According to the federal Centers for Disease Control and Prevention, about 38.4 million Americans have diabetes, and the number continues to grow. Type II diabetes, the most common type, is often diagnosed in a person’s later years. As a result, about 33 percent of seniors have this chronic disease. If you or someone you love has diabetes and is eligible for Medicare, rest assured that Medicare makes a number of provisions for diabetes prevention, treatment, supplies and equipment.
Our bodies are fantastic machines. We feed it fuel in the form of food and drink, and in return, it converts that fuel to energy so we can do all sorts of great things. Unfortunately, sometimes that process falters or fails.
Diabetes has a lot to do with insulin, a hormone produced in the pancreas. It is insulin’s job to metabolize food so it can be turned into energy in the form of glucose to feed our cells. It also regulates the amount of glucose in the blood. If too much glucose is present, the pancreas will increase the production of insulin to help keep the body’s overall system stable.
Diabetes is a chronic condition that occurs when the body either produces little or no insulin at all (Type I diabetes) or when the body becomes resistant to the insulin it does produce (Type II). When the body does not produce or use insulin properly, it can lead to uncontrolled blood sugar levels that can result in serious complications with the heart, blood vessels, eyes, kidneys and nerves. A third form of diabetes, known as gestational diabetes, occurs in some women during pregnancy. Gestational diabetes can cause risks to both the mother and unborn child. In most cases, the mother’s blood sugar levels return to normal after delivery.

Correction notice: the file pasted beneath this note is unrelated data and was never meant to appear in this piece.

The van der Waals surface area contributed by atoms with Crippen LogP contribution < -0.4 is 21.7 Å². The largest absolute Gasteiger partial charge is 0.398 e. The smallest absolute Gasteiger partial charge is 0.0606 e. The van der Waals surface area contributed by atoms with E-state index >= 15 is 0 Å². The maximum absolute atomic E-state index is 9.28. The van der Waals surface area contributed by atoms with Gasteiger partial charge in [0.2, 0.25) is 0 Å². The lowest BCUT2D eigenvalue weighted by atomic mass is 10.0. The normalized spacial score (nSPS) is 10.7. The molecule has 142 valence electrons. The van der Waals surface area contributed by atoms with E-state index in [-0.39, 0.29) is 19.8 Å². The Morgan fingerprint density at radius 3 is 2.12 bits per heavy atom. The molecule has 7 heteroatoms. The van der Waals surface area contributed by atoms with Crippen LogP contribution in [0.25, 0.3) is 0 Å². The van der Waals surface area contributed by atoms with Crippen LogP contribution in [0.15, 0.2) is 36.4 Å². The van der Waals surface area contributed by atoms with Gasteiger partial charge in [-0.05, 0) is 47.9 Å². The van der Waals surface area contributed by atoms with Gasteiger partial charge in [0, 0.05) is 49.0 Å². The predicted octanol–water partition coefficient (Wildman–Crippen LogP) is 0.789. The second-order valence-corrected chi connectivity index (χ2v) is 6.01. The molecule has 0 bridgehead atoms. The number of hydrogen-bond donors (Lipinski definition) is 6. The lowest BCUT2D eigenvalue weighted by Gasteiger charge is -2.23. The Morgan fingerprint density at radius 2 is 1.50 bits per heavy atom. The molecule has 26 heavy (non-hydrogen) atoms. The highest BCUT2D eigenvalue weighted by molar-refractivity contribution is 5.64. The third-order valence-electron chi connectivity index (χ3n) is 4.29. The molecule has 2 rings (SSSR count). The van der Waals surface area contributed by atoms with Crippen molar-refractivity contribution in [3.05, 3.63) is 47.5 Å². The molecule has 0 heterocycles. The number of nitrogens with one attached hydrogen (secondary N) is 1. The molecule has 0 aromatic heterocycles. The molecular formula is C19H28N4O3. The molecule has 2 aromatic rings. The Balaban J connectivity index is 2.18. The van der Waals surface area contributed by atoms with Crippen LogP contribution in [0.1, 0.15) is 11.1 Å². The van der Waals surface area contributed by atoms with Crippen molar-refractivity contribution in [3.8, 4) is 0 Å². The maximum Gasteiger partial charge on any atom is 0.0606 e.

Patients with Type I diabetes, also sometimes known as juvenile diabetes because it more often shows up at an earlier age, are encouraged to follow a healthy regimen of diet and exercise. Such patients also typically require insulin injections or receive insulin through an insulin pump.
Likewise, patients with Type II diabetes and gestational diabetes should also follow a healthy diet and exercise regimen. In some cases, this is all that is necessary. However, if doing so is still not enough to keep blood sugar levels within a normal range, an endocrinologist may prescribe one or more prescription medications.
No matter the type of diabetes, all those who have it need to have regular checkups with an endocrinologist or other health care provider to help ensure blood sugar levels are properly monitored and to keep an eye on any worsening symptoms. And because diabetes can lead to other health problems, other medical specialists may also be involved in a diabetic patient’s care, such as podiatrists, eye doctors, or dieticians.
Some diabetes-related costs are covered under the various parts of Medicare.
As you may know, original Medicare provides hospital and medical insurance coverage, respectively. The medical insurance or Part B portion of Medicare provides diabetes screening as well as opportunities to help Medicare recipients prevent developing diabetes in the first place. For example, if your doctor believes you may be at risk for developing diabetes, they may order a laboratory test screening of your blood sugar. This can be done up to twice a year at no cost to you if the doctor used accepts Medicare.